So often, conversations between males center around non-threatening topics like sports, weather, cars, hobbies, and so forth. Males typically are protective of their feelings and emotions. They believe that if they let someone see their “underside,” they will be judged as weak or insecure. So the typical response to “How are you doing?” is “I’m fine, how are you?”
Christ was tender, understanding, communicative, and loving. It is interesting that Scripture doesn’t portray Christ as weak, effeminate, or without authority. On the contrary, a man who would toss tables around in the temple, chase people with a whip, rebuke storms, and face Satan head-on is a courageous and strong man.
David and Jonathan modeled for us the ultimate friendship. Each knew that the other had his back. They encouraged the best in each other. Even when things seemed desperate, the friend was there to provide hope and support.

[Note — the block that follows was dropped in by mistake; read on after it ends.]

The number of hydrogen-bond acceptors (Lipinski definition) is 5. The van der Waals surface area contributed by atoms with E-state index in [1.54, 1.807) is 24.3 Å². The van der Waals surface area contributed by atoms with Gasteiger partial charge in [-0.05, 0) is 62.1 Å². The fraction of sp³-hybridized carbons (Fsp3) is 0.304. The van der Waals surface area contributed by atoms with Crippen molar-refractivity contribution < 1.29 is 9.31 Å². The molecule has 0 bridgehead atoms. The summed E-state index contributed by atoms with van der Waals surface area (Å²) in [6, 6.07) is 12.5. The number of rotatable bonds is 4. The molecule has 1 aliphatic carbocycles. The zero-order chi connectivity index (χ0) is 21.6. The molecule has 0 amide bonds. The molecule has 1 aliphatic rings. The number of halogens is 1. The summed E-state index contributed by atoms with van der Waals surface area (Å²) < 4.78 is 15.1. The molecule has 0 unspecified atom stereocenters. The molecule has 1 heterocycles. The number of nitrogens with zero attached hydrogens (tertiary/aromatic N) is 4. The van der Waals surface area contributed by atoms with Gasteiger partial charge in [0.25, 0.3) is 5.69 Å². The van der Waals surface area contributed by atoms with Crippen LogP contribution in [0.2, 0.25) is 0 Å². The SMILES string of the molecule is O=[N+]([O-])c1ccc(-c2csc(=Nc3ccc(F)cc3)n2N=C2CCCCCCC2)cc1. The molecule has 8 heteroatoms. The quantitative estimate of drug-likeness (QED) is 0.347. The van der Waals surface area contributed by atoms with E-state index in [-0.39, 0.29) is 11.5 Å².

We need to pray for and find men who can help us become the best friends, husbands, fathers, and grandparents we were created to be. Through spiritual mentoring, wise counsel, spoken word, affirmation, and even at times rebuke and correction, we need responsive guidance and support to live a Christ-like life.
We need men who will not only help point us to the future but also be our comrade-in-arms by supporting our journey.
Once again, the church has a role in helping men make these connections. By providing safe and friendly environments, we can create an atmosphere and church culture where men can cultivate special friendships. As we previously discussed, opportunities like men’s breakfasts, affinity groups, hubs, and Bible study groups are perfect environments to cultivate a spirit of transparency, trust, and respect that lead people to becoming vulnerable and build significant friendships.
Men’s Ministry Catalyst coaches churches in forming just such an environment. We believe a church that encourages godly friendships will be stronger, more mature, and ready to extend their fellowship to each one God brings their way.
Taken from Building a Ministry of Spiritual Mentors, by Jim Grassi